A revamped state database launching Thursday allows Utah doctors to punch in their patients’ names to see if they are abusing opioids or at risk of becoming addicted.
A limited database has existed for several years in Utah. But the new version gives prescribers of painkillers a more immediate snapshot of whether they should prescribe, and how much.
It is part of an effort to combat an overdose epidemic in the state, officials told the Utah Legislature’s health interim committee Wednesday. Every month in Utah, an average of 24 people die from opioid overdoses, according to the Utah Department of Health, resulting in the state having among the highest rankings in the nation for drug overdose deaths.
Developed by three state agencies including the Health Department, the new dashboard will quickly show — using color-coded alerts — how many prescribers and pharmacies the patient has visited in past six months, and how many opioids they have obtained, said Melanie Wallentine, the controlled substance database manager with the Division of Occupational and Professional Licensing.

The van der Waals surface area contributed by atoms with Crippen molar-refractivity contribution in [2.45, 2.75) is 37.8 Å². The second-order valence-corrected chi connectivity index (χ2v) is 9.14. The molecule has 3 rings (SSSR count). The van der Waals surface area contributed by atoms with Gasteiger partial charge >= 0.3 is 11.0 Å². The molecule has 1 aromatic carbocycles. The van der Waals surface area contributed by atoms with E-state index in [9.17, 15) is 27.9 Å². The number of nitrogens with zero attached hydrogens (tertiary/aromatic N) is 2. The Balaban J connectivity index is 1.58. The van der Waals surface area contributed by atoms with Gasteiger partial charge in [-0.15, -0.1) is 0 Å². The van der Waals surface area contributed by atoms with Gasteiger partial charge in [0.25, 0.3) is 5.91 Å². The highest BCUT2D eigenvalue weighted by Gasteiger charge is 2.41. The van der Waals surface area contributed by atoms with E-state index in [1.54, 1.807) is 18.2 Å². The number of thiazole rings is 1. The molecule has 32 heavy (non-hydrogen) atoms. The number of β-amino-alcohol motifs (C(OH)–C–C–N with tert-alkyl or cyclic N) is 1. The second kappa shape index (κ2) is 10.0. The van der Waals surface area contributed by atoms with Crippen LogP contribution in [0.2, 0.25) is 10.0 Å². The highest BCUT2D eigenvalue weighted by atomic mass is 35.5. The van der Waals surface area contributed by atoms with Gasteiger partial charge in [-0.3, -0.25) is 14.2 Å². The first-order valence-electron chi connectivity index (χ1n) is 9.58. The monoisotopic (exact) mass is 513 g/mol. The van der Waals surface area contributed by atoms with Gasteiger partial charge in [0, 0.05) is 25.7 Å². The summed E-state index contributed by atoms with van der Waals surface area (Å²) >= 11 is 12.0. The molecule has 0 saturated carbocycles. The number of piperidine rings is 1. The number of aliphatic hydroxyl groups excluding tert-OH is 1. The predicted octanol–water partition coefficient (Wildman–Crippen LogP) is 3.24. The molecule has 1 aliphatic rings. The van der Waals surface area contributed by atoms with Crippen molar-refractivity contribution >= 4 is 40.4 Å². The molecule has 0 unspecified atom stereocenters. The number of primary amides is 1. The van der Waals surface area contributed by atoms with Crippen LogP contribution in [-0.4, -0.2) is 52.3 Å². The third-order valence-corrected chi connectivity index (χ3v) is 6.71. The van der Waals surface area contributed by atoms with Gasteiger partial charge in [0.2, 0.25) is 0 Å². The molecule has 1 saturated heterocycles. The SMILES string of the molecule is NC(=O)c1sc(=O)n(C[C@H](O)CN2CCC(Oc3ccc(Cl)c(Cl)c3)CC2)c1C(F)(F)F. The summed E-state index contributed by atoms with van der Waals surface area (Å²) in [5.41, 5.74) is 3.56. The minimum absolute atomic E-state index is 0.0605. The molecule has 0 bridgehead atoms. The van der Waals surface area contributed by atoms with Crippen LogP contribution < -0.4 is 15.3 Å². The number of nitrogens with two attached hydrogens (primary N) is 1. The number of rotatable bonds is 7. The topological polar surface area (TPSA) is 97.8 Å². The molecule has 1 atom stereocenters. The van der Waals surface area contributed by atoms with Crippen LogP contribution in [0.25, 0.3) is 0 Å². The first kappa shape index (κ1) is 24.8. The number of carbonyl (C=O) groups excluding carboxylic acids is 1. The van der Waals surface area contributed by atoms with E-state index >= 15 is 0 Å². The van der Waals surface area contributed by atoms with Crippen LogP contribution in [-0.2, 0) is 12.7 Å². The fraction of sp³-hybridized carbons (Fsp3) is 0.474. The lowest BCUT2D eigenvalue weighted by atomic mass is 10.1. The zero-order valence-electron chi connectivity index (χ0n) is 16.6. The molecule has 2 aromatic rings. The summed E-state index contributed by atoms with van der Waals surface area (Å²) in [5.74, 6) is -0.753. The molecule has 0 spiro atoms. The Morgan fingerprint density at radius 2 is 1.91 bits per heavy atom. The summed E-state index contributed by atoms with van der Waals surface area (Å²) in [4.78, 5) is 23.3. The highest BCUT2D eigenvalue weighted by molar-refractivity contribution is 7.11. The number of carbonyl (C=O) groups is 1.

Officials said there are more than 74 million Utah controlled substance records in the system, and the state has data-sharing agreements with nine other states. Doctors can now see up to five years of a patient’s prescription history.
Sen. Brian Shiozawa, R-Cottonwood Heights, who is a doctor, said the dashboard would also be “very powerful” to show to his patients, in an effort to demonstrate how many opioids they are consuming.